Park West; Sun 6
Mark Oliver Everett, a.k.a. The Man Called E, a.k.a. the creative force behind Eels, had a small hit back in 1996 with “Novocaine for the Soul,” but he’s been making up for it ever since. Not that he didn’t deserve mainstream success, but there are certain artists for whom modest fame is preferable to mass stardom, and Everett is likely one of them. One even suspects, had the hits kept coming, Everett would have still found some way to subvert the system and make them stop.
Which is not to say that Eels are in any way a tough listen. The new best-of Meet the Eels: Essential Eels Vol. 1, 1996–2006 goes down easy, though at 24 tracks it’s unlikely anyone will be dropping this whole thing onto their iPod. Perhaps more indicative of Everett’s quirks and qualities is the concurrently released all-over-the-place clearinghouse Useless Trinkets: B-Sides, Soundtracks, Rarities and Unreleased 1996–2006, by its nature a total hodgepodge. The double-disc and DVD set acts sort of like a parallel retrospective of a studiously eccentric career, with the kind of wryly annotated collection (replete with requisite remixes, alternate versions, and covers of fellow eccentrics Prince, Rickie Lee Jones, Daniel Johnston and others) that voracious file-sharing fans of such an adamant cult act will appreciate having all in one place.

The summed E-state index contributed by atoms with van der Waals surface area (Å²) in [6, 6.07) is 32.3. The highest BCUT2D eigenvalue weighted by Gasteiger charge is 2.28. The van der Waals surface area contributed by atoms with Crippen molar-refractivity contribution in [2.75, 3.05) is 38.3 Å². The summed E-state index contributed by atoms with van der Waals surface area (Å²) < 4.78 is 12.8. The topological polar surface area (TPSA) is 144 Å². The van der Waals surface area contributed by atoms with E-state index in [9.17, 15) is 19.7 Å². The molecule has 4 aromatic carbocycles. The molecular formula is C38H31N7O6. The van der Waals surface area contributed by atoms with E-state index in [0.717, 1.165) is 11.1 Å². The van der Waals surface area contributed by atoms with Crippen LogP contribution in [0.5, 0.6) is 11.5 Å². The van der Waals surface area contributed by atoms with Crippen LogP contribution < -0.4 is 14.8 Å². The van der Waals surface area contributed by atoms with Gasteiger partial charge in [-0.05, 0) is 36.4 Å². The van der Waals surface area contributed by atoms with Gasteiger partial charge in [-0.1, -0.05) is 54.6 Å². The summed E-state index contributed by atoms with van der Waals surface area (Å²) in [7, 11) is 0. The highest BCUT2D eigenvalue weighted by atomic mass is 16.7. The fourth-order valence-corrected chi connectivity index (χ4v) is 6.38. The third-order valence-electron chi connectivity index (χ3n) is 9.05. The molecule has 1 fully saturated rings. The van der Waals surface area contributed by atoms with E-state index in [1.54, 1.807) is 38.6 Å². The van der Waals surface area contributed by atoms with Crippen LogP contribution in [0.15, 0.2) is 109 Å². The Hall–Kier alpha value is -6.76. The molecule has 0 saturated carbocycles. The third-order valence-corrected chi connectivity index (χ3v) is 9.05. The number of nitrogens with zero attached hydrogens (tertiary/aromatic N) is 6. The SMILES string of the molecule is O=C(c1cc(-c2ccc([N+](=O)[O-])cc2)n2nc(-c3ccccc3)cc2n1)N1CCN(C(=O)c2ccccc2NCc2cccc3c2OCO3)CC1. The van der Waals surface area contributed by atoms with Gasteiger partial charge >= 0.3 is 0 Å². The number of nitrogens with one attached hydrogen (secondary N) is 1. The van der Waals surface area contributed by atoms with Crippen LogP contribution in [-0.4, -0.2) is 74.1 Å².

If all this archival mining comes off as a stopgap contract breaker, at least it’s a stopgap compiled with love.